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What does pocketing mean in dentistry?

What does pocketing mean in dentistry?

When you have periodontal disease, this supporting tissue and bone is destroyed, forming “pockets” around the teeth. Over time, these pockets become deeper, providing a larger space for bacteria to live. As bacteria develop around the teeth, they can accumulate and advance under the gum tissue.

What is false pocketing?

The bacteria within plaque initiates the bodies’ inflammatory response, causing the gums to become inflamed and swollen and lose their healthy contour. This is known as false pocketing as the gum is still attached to the tooth at the cervical portion.

How do you classify periodontal disease?

In 1989, a classification system was proposed that included five types of periodontitis: adult periodontitis, early onset periodontitis, periodontitis associated with systemic disease, necrotizing ulcerative periodontitis, and refractory periodontitis.

What does it mean when you have pockets around your teeth?

One of the chief signs of gum disease is the presence of periodontal (“peri” – around; “odont” – tooth) pockets — that is, spaces around the teeth, below the gum line, that have become infected.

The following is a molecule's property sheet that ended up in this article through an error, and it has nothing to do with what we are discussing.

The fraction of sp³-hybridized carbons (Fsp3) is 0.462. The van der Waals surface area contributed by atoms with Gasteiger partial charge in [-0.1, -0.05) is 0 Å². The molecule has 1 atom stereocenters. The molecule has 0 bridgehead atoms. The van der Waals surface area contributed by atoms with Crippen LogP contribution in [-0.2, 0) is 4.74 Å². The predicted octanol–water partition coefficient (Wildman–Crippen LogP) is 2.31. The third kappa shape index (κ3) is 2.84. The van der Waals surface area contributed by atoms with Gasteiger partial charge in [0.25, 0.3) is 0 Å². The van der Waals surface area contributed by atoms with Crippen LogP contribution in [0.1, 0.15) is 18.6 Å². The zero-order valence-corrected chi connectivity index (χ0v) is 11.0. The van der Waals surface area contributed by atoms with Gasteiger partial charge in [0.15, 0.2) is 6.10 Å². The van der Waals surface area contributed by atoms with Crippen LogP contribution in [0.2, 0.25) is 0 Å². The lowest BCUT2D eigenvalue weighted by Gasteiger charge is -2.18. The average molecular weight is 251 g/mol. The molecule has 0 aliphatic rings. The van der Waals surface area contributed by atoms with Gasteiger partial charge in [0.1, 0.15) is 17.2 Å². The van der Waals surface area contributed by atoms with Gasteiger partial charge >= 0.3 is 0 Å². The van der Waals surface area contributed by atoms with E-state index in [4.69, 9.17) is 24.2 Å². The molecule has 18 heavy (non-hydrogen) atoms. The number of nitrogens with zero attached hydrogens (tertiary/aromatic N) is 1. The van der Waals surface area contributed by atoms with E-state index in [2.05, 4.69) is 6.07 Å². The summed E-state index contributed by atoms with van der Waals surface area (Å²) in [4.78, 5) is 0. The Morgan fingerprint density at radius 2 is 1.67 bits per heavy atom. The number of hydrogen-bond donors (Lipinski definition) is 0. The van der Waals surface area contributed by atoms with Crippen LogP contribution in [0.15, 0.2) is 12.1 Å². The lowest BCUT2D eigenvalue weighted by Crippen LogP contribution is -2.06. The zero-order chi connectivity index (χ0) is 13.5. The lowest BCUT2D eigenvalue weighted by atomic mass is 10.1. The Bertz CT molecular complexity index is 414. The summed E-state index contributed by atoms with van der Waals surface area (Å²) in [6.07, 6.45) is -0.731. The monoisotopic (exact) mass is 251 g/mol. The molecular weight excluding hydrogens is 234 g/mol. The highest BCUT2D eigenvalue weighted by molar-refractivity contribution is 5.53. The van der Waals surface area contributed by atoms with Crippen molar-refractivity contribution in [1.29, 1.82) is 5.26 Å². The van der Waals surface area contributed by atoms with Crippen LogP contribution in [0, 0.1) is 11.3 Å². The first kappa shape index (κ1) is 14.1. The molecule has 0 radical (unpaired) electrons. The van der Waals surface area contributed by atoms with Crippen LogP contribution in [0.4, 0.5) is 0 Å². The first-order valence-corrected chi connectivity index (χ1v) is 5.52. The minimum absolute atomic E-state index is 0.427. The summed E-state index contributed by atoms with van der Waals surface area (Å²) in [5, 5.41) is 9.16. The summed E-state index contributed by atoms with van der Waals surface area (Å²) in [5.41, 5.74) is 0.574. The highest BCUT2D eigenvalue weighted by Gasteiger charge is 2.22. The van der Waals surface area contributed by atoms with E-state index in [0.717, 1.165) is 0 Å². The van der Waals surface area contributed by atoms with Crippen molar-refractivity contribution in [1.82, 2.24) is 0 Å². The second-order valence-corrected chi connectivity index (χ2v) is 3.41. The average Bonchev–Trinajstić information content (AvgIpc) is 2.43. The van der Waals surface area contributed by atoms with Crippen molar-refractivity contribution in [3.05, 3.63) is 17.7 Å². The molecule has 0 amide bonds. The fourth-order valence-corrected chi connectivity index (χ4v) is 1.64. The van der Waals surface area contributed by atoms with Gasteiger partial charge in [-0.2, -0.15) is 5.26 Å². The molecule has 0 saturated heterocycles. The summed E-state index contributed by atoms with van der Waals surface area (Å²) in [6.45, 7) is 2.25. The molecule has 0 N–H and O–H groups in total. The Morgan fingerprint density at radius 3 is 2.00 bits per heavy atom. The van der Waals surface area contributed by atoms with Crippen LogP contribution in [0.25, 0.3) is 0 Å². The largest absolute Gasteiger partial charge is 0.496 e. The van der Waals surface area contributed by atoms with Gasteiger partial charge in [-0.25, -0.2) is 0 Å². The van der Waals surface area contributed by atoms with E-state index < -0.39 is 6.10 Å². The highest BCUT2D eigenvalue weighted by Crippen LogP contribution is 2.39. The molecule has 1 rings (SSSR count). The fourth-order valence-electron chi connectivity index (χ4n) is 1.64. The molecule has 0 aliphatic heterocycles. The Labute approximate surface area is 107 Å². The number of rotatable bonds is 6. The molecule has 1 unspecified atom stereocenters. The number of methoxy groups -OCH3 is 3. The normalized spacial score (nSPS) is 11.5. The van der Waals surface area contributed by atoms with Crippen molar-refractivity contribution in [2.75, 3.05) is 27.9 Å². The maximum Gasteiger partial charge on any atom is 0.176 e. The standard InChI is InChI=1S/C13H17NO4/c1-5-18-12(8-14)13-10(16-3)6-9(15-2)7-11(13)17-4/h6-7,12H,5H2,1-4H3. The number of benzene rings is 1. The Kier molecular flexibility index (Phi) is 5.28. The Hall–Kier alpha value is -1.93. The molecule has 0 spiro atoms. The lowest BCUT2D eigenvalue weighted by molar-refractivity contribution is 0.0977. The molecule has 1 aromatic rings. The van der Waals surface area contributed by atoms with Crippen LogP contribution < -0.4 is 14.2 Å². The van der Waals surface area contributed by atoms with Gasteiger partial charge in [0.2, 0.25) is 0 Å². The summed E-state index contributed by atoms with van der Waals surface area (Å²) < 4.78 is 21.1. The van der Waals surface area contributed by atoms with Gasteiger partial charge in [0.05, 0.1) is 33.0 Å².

How are gum pocket measurements taken by a dentist?

How are gum pocket measurements taken? A ‘periodontal probe’ is the instrument that is used by your dentist or dental hygienist to examine the health of the gums and bone around each tooth. As shown here, it is like a skinny ruler, with a rounded end and dark markings to indicate measurements in millimeters.

What kind of dentist do you see for periodontal pockets?

Treating Periodontal Pockets. This procedure is often done by a periodontist — a dentist who specializes in the treatment of the gums and other supporting structures of the teeth — and may be performed with standard surgical tools or with laser instruments.

How can I Keep my periodontal pocket shallow?

Healthy gums have a shallow pocket that is easy to keep clean, measuring only one to three millimeters in depth. Here’s how you can keep your gum pockets shallow and easy to clean: Use a soft-bristled toothbrush to clean your teeth twice a day, brushing carefully around your gumline where plaque tends to accumulate.